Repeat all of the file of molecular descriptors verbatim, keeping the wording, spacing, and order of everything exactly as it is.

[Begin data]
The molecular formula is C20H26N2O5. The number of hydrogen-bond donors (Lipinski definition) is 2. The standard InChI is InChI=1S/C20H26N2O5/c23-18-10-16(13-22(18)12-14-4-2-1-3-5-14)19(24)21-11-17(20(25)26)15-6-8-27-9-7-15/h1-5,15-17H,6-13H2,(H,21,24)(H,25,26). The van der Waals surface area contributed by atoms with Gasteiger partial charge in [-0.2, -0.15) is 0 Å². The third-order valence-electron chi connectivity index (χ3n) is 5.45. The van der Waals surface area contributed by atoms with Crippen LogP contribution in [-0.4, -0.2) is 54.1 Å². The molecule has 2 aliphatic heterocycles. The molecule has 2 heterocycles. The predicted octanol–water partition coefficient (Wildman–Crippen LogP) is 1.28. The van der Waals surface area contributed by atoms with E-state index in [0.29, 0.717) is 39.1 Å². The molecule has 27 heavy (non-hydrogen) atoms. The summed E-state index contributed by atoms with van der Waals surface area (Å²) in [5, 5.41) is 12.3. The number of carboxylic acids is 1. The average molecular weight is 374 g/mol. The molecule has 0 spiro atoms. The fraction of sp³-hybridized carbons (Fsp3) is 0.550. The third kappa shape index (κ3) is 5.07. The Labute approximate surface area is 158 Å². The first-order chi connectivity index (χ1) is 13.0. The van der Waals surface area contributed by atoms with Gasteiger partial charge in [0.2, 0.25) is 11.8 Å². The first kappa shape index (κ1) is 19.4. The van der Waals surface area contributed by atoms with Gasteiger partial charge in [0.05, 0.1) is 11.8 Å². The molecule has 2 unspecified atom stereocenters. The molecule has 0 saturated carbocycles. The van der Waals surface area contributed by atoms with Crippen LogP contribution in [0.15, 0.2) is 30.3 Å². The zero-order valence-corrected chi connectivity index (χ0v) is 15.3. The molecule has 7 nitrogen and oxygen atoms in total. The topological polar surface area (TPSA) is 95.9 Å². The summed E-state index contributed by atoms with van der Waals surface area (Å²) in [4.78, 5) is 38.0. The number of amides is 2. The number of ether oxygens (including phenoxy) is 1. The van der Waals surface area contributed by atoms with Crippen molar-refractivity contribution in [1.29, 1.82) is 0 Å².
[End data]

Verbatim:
The molecular formula is C20H26N2O5. The number of hydrogen-bond donors (Lipinski definition) is 2. The standard InChI is InChI=1S/C20H26N2O5/c23-18-10-16(13-22(18)12-14-4-2-1-3-5-14)19(24)21-11-17(20(25)26)15-6-8-27-9-7-15/h1-5,15-17H,6-13H2,(H,21,24)(H,25,26). The van der Waals surface area contributed by atoms with Gasteiger partial charge in [-0.2, -0.15) is 0 Å². The third-order valence-electron chi connectivity index (χ3n) is 5.45. The van der Waals surface area contributed by atoms with Crippen LogP contribution in [-0.4, -0.2) is 54.1 Å². The molecule has 2 aliphatic heterocycles. The molecule has 2 heterocycles. The predicted octanol–water partition coefficient (Wildman–Crippen LogP) is 1.28. The van der Waals surface area contributed by atoms with E-state index in [0.29, 0.717) is 39.1 Å². The molecule has 27 heavy (non-hydrogen) atoms. The summed E-state index contributed by atoms with van der Waals surface area (Å²) in [5, 5.41) is 12.3. The number of carboxylic acids is 1. The average molecular weight is 374 g/mol. The molecule has 0 spiro atoms. The fraction of sp³-hybridized carbons (Fsp3) is 0.550. The third kappa shape index (κ3) is 5.07. The Labute approximate surface area is 158 Å². The first-order chi connectivity index (χ1) is 13.0. The van der Waals surface area contributed by atoms with Gasteiger partial charge in [0.2, 0.25) is 11.8 Å². The first kappa shape index (κ1) is 19.4. The van der Waals surface area contributed by atoms with Gasteiger partial charge in [0.05, 0.1) is 11.8 Å². The molecule has 2 unspecified atom stereocenters. The molecule has 0 saturated carbocycles. The van der Waals surface area contributed by atoms with Crippen LogP contribution in [0.15, 0.2) is 30.3 Å². The zero-order valence-corrected chi connectivity index (χ0v) is 15.3. The molecule has 7 nitrogen and oxygen atoms in total. The topological polar surface area (TPSA) is 95.9 Å². The summed E-state index contributed by atoms with van der Waals surface area (Å²) in [4.78, 5) is 38.0. The number of amides is 2. The number of ether oxygens (including phenoxy) is 1. The van der Waals surface area contributed by atoms with Crippen molar-refractivity contribution in [1.29, 1.82) is 0 Å².